You may know the following situation: You train hard and pay attention to your diet and recovery, yet there are weightlifters in your gym who build muscle much faster than you.
Some people seem to be blessed with outstanding genetic makeup. But what influence do genetics have on muscle building and strength training?
Muscle building and genetics
Some people look very muscular after just one year of training, while other weightlifters barely achieve results despite proper diet and training. In this case, we speak of so-called "non-responders".
Your potential for muscle building is determined by your genetics, at least to a large extent.
Genetics is the science of the origin of characteristics. It is based on the principles of chromosomes, genes, mutations, and other elements. These have an impact on a person's ability to develop and on their genetic makeup.
In other words, genetics deals with generating and replicating particular characteristics within a larger system.
Genetic requirements for hypertrophy (muscle growth)
Your muscle growth depends on the efficiency of your satellite cells. Satellite cells are muscle stem cells that circle around your muscle fibers like satellites.
They are responsible for allowing your muscle fibers to generate and grow. They play an essential role in myonuclear addition.
Myonuclear addition is a process in which muscle fibers and nucleotides (basic building blocks of our genetic material) are connected. This connection establishes new proteins.
This process is essential to keep muscles and tendons functioning correctly. Without this process, it is difficult for your body to build muscle effectively.
So, the satellite cells are responsible for regenerating your muscles and their growth. How effectively these cells work is determined by your genetics. Some people have a genetic predisposition to activate as many satellite cells as possible. This results in better muscle growth and illustrates the connection between muscle growth and genetics.
Genetics and strength
Your body or muscle strength is also heavily influenced by your genetics. Strength, in this context, means the ability of a muscle to maintain its maximum possible contraction force.
It is made up of factors such as the size, the volume of the muscle, and its ability to perform. In your body, you have exactly two types of muscle fibers:
- Type 1 - Slow twitch muscle fibers
- Type 2 - Fast twitch muscle fibers
Type 1 muscle fibers are ideal for endurance performance. Extended muscle contractions over a longer period characterize them. Marathon runners or cyclists especially benefit from a high concentration of muscle fibers.
Type 1 muscle fibers develop their maximum performance when the oxygen concentration in the blood is high. This way, the energy-rich molecule adenosine triphosphate is used effectively over a longer period. This type of energy production is called aerobic metabolism.
Type 2 muscle fibers are responsible for explosive movements. They have the highest contraction rate and are perfect for weight training. The muscle fibers contract particularly quickly and strongly and generate a strong force for a short period. In opposition to type 1, the anaerobic metabolism initiates the energy supply of the fast-twitch muscle fibers.
Anaerobic metabolism uses glucose and fatty acids as an energy source. This takes place in the exclusion of oxygen. The main advantage of anaerobic metabolism is that the body can produce energy quickly. It, therefore, provides ATP (adenosine triphosphate) more quickly.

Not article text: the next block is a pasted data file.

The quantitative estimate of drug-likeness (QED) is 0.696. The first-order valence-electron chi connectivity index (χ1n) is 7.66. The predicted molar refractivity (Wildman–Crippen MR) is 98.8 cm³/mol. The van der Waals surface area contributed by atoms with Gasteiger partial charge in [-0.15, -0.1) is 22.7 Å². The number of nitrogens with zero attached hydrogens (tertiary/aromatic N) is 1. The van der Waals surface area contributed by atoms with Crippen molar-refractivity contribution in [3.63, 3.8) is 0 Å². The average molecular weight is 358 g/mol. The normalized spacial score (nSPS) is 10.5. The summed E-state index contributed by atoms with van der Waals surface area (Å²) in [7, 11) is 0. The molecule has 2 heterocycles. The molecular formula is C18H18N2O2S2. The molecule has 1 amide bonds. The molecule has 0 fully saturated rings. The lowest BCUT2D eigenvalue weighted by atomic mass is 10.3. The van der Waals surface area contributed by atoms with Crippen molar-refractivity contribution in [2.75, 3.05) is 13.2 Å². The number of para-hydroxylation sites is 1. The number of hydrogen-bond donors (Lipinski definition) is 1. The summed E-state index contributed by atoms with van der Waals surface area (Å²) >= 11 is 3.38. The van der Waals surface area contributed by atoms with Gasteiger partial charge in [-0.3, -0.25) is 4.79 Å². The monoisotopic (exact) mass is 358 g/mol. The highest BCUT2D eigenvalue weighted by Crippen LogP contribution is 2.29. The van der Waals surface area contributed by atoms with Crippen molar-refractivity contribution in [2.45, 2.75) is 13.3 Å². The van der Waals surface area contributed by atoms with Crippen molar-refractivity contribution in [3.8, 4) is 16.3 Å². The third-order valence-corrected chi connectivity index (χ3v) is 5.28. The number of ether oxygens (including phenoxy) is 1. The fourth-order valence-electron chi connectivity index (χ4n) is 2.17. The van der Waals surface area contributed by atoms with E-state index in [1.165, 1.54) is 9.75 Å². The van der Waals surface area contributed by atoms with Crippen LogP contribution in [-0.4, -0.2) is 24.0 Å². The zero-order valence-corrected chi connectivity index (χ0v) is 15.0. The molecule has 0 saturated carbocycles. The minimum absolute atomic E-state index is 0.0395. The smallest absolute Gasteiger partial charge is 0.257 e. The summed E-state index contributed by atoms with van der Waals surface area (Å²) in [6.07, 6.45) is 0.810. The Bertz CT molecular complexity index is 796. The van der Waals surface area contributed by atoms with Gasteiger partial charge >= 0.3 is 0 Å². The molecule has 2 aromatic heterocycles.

The distribution of muscle fiber types is genetically predetermined. Some people have more rapidly contracting muscle fibers than others. They can set stimuli much more easily and achieve strong muscle growth. There is a connection between muscle growth and genetics in this case.
You can see this in athletes of different disciplines. For example, powerlifters have a higher concentration of fast-twitch muscle fibers than biathletes, who benefit significantly from slow-twitch muscle fibers. Accordingly, muscle genetics has a significant influence on athletic success.
If you want to dig deeper into the topic of ATP, check out the Alpha Progression article on creatine and muscle building.
The ratio of bone mass to muscle building potential
Also, the ratio of bone mass to muscle-building potential shows how much you depend on your genetic makeup.
This relationship is as follows: The larger and heavier your bone mass, the greater your potential to build muscle. A large and heavy skeleton provides a larger surface area to accumulate muscle mass.
You can build muscle even with "bad" genetics. Because your potential to build muscle is not determined by your genetics alone. You can still build muscle effectively even if you haven't hit the jackpot in the gene lottery. Your muscle growth depends on many factors:
- effective training plan
- sufficient regeneration
- high protein diet with a caloric surplus
- daily life and stress management
- mental and physical health
- the right attitude, discipline, and perseverance
For the most part, you can determine the mentioned points by yourself. Until you reach your genetic limit, you can grow well and accelerate your muscle growth with a lot of dedication. Many strength athletes often use their supposedly bad genetics as an excuse.
However, they often don't have the right attitude, train incorrectly, or don't eat well. It's a fact that not all of us have "good" genetics.
However, you can still get the most out of yourself and become the best version of yourself.
Check out the Alpha Progression app to track your workouts and build muscle effectively.